Updated at 6:05 p.m. ET

In a press conference on Tuesday, the president of the United States appeared to equate white supremacist marchers with counterprotesters who recently clashed in Charlottesville, Va.

In the last year, there's been a big drop in support for charter schools, while other forms of school choice are getting a little less unpopular. That's the top line of a national poll released today.

President Trump and his education secretary Betsy DeVos have put school choice front and center on their education agenda. The general idea of "choice," however, takes many forms.

Updated at 10:35 p.m. ET

President Trump on Monday authorized his top trade official to look into whether China is guilty of intellectual property theft, a move that could eventually lead to trade sanctions.

Trump called his action "a very big move" against practices that cost our nation "millions of jobs and billions and billions of dollars each and every year."

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A Denver jury found fully in pop singer Taylor Swift's favor Monday, delivering a unanimous verdict in a trial over whether she was groped by a former radio host during a Denver meet-and-greet. Wanting the trial to serve as an "example to other women," the star had sought a single dollar in damages, which she was granted.

At a federal court in Wisconsin, a British cybersecurity expert pleaded not guilty to charges over an alleged malware scheme to steal personal banking information.

Before these accusations, Marcus Hutchins was known for his role in finding the "kill switch" to the WannaCry ransomware cyber-attack last May that "threatened over 150 countries," NPR's Leila Fadel reported.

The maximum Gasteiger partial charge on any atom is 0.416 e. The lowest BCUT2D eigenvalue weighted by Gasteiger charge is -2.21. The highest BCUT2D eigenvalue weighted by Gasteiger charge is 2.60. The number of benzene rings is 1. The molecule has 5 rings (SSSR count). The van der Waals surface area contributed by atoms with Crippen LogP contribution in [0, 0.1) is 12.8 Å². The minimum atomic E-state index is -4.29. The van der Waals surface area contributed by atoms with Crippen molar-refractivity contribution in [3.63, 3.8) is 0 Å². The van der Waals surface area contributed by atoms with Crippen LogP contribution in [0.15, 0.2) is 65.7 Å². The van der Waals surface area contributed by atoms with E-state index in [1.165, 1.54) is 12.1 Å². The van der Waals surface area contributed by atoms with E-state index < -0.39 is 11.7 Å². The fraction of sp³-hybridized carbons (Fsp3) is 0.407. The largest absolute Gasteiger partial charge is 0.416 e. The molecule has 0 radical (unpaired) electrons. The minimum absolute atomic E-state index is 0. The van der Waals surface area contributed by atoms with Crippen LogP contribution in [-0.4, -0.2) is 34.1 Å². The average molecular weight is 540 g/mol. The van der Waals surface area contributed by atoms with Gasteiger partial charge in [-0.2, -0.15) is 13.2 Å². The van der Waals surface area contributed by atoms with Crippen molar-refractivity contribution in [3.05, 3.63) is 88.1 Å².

Updated 10:25 a.m. ET Tuesday

Hundreds of people are confirmed dead with hundreds more still missing after torrential rains on the outskirts of Sierra Leone's capital, Freetown, caused a mountainside to collapse onto a residential community.

Reports on the death toll have varied. The country's national broadcaster announced late Monday that the number of dead had risen above 300 and is expected to go higher. The Red Cross said in a statement Tuesday that at least 260 bodies have been recovered from the mud.

"How do you reconcile public safety and the First Amendment?" That's the question Charlottesville, Va., Mayor Mike Signer asked in an interview on Sunday.

And it's a question city and state governments are likely grappling with after the weekend's violence in Charlottesville.

A fixture of the London landscape and soundscape, Big Ben, is falling silent for four years. The bell will cease its regular tolling while extensive repairs are made to the famous clock tower that looms over the Palace of Westminster, the home of the British Parliament.

In a neighborhood of Istanbul that's plastered with Arabic signs, a Syrian refugee whips up his specialty — avocado cream smoothies — at the small, colorful cafe where he works.

Majd al-Hassan has been in Turkey for two years, but has yet to learn much Turkish. He doesn't need to. This area is filled with fellow Syrians. He's paid in cash, under the table, and has yet to really integrate into Turkish society, he acknowledges.

When Attorney General Jeff Sessions was asked how he viewed the car attack in Charlottesville, Va., here's how he responded:

"It does meet the definition of domestic terrorism in our statute," he told ABC's Good Morning America.

That certainly seems to suggest the government is looking into a possible terrorism charge against the suspect, 20-year-old James Alex Fields Jr. At Saturday's rally organized by white supremacists, a car slammed into counterprotesters, killing one and injuring 19.